There isn't any. But there is harm done when deserving candidates get dropped from the ballot simply because of an outdated, arbitrary rule that makes no sense. Even if you don't want PED suspects in the Hall of Fame, bear in mind that the 10-man limit is going to hurt the other players as well -- and probably more so.
Sigh. At least I have a better understanding now about why our legislators seem to get so little accomplished.
CSI: Box Score
Each week, I provide a fragment from an old box score and challenge you to determine what game it is from and why it's significant. I give this one a difficulty rating of 4. Answer below:
Baseball Card of the Week
No, despite the beard, this (2007 Topps, No. 1) is not Brian Wilson's baseball card for the 2062 season.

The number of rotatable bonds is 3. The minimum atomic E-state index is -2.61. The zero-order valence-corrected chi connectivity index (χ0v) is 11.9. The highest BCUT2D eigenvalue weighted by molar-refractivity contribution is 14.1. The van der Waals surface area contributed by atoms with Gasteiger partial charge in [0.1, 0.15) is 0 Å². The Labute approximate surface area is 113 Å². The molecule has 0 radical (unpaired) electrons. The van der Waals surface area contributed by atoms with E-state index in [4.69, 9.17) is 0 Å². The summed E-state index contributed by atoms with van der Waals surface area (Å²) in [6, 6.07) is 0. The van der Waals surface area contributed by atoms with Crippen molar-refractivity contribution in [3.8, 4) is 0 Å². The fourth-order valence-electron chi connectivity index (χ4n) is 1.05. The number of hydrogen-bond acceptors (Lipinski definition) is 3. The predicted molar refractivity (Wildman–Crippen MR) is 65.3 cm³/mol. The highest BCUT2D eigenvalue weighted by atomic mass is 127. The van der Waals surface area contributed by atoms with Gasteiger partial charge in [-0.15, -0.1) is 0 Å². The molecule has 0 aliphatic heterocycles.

Yeah, Well, That's Just Like, Your Opinion, Man
Yeah, that Phil Niekro didn't last very long. A week later, I still am puzzled over why the Mets traded R.A. Dickey. He'll earn about half as much in Toronto the next two seasons as Zack Greinke will in Anaheim. When will teams accept that knuckleballers are not some strange breed of pitcher you can't rely on? More to the point, when will they appreciate that a knuckleballer can just about pitch forever? My bet: Even though he is nine years older, Dickey will still be winning games after Greinke is retired.
CSI: Box Score Answer
There was one good clue in this box score: The season-appropriate name "Christmas" in the home run listings. This was the 1984 game in which Steve Christmas hit his one and only major league home run. Hope you have a joyous holiday season and best wishes that 2013 will be more bountiful for you than the majors were for Christmas.